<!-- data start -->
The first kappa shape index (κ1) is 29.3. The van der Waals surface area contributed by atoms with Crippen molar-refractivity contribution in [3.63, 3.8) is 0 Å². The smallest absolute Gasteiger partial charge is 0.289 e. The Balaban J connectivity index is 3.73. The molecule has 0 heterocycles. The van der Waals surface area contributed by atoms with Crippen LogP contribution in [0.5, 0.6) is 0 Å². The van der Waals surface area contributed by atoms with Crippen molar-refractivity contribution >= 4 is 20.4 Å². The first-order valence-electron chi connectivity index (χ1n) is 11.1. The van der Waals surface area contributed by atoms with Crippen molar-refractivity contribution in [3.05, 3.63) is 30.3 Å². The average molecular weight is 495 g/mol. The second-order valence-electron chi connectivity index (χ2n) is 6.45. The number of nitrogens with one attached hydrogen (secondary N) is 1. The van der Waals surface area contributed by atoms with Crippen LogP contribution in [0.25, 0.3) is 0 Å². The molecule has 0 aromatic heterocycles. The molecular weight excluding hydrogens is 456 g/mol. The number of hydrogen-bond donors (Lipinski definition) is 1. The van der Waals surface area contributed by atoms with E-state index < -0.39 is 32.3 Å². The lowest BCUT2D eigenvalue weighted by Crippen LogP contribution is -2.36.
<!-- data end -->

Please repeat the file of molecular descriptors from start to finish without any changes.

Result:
The first kappa shape index (κ1) is 29.3. The van der Waals surface area contributed by atoms with Crippen molar-refractivity contribution in [3.63, 3.8) is 0 Å². The smallest absolute Gasteiger partial charge is 0.289 e. The Balaban J connectivity index is 3.73. The molecule has 0 heterocycles. The van der Waals surface area contributed by atoms with Crippen LogP contribution in [0.5, 0.6) is 0 Å². The van der Waals surface area contributed by atoms with Crippen molar-refractivity contribution >= 4 is 20.4 Å². The first-order valence-electron chi connectivity index (χ1n) is 11.1. The van der Waals surface area contributed by atoms with Crippen molar-refractivity contribution in [3.05, 3.63) is 30.3 Å². The average molecular weight is 495 g/mol. The second-order valence-electron chi connectivity index (χ2n) is 6.45. The number of nitrogens with one attached hydrogen (secondary N) is 1. The van der Waals surface area contributed by atoms with Crippen LogP contribution in [0.25, 0.3) is 0 Å². The molecule has 0 aromatic heterocycles. The molecular weight excluding hydrogens is 456 g/mol. The number of hydrogen-bond donors (Lipinski definition) is 1. The van der Waals surface area contributed by atoms with E-state index < -0.39 is 32.3 Å². The lowest BCUT2D eigenvalue weighted by Crippen LogP contribution is -2.36.